What was the world like in Jesus day? It was no less brutal than it is now. Think of the Roman Empire expanding its borders ever wider and they cruel way they dealt with insurgents by crucifixion or some other grisly form of execution. Life was hard for many people and those who were in power in Jerusalem were corrupt and compromised. Two things strike me about the New Testament world: firstly that the Roman Empire made it easier for people to travel (the Romans were accomplished road builders) and secondly, they gathered information on people in the empire by organising regular censuses.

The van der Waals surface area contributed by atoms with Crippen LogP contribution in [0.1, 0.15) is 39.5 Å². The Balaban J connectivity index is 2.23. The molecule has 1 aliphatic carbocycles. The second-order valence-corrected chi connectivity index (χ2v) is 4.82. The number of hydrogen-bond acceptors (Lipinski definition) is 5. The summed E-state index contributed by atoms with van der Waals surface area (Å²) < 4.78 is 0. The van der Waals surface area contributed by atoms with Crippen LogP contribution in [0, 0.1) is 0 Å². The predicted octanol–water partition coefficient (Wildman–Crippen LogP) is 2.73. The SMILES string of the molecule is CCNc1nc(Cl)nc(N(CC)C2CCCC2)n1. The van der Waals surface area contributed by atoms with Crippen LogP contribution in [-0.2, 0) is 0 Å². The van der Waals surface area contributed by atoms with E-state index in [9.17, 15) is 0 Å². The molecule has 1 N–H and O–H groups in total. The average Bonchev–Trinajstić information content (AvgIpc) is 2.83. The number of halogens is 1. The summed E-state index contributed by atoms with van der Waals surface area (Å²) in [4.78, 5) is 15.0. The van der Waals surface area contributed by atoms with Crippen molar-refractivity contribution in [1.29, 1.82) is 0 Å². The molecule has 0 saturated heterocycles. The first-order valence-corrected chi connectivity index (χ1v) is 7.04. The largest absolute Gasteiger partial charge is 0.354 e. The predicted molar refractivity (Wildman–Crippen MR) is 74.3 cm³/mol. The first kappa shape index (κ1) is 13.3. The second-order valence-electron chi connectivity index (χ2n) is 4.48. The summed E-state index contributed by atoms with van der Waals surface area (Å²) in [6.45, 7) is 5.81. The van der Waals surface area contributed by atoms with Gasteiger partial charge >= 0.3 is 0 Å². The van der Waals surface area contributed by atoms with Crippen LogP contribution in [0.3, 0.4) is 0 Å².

It is clear as we reflect upon Paul’s missionary journeys that there were open borders. The passport hadn’t been invented either and if people had the financial means they could easily move from one place to another, usually for the purposes of trade. It is clear that many of the places that Paul visited had settled Jewish communities as there were established synagogues. Then, as now, ethnically mixed communities brought cultural enrichment and diversity to urban centres. However it is likely that in these centres people of particular ethnicities occupied certain areas of the city, just as they do today. How well different ethnic groups mixed in the Roman Empire is difficult to tell. There may have been tensions, just as there are to today when groups of people stick together and don’t integrate much with an indigenous community. A culture of ‘them and us’ develops. This is a huge challenge to Western Europe at present and if we are not careful, has the potential to worsen, as we try to resettle migrants who have fled their homeland. How should the Church reach out to migrants? Creatively and generously I believe. We have the potential as Christians to lead the way and show Christ’s kindness. At some stage most of our diverse congregation left our homes to come and live in a place that was strange to us.